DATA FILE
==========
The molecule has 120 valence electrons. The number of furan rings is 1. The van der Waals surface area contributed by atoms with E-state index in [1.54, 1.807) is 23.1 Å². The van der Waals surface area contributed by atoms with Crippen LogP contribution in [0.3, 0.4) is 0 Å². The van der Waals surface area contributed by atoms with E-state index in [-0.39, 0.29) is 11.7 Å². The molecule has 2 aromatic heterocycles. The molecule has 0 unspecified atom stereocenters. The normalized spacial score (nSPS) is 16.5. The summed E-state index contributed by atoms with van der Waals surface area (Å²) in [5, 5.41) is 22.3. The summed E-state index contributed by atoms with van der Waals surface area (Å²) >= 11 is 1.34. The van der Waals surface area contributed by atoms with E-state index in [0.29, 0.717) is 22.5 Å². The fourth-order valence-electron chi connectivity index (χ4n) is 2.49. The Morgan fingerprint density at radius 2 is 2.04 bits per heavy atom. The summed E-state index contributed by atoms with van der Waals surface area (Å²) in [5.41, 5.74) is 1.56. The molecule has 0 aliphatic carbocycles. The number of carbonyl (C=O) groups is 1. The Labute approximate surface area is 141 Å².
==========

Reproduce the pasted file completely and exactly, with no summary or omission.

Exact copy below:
The molecule has 120 valence electrons. The number of furan rings is 1. The van der Waals surface area contributed by atoms with E-state index in [1.54, 1.807) is 23.1 Å². The van der Waals surface area contributed by atoms with Crippen LogP contribution in [0.3, 0.4) is 0 Å². The van der Waals surface area contributed by atoms with E-state index in [-0.39, 0.29) is 11.7 Å². The molecule has 2 aromatic heterocycles. The molecule has 0 unspecified atom stereocenters. The normalized spacial score (nSPS) is 16.5. The summed E-state index contributed by atoms with van der Waals surface area (Å²) in [5, 5.41) is 22.3. The summed E-state index contributed by atoms with van der Waals surface area (Å²) >= 11 is 1.34. The van der Waals surface area contributed by atoms with E-state index in [0.29, 0.717) is 22.5 Å². The fourth-order valence-electron chi connectivity index (χ4n) is 2.49. The Morgan fingerprint density at radius 2 is 2.04 bits per heavy atom. The summed E-state index contributed by atoms with van der Waals surface area (Å²) in [5.41, 5.74) is 1.56. The molecule has 0 aliphatic carbocycles. The number of carbonyl (C=O) groups is 1. The Labute approximate surface area is 141 Å².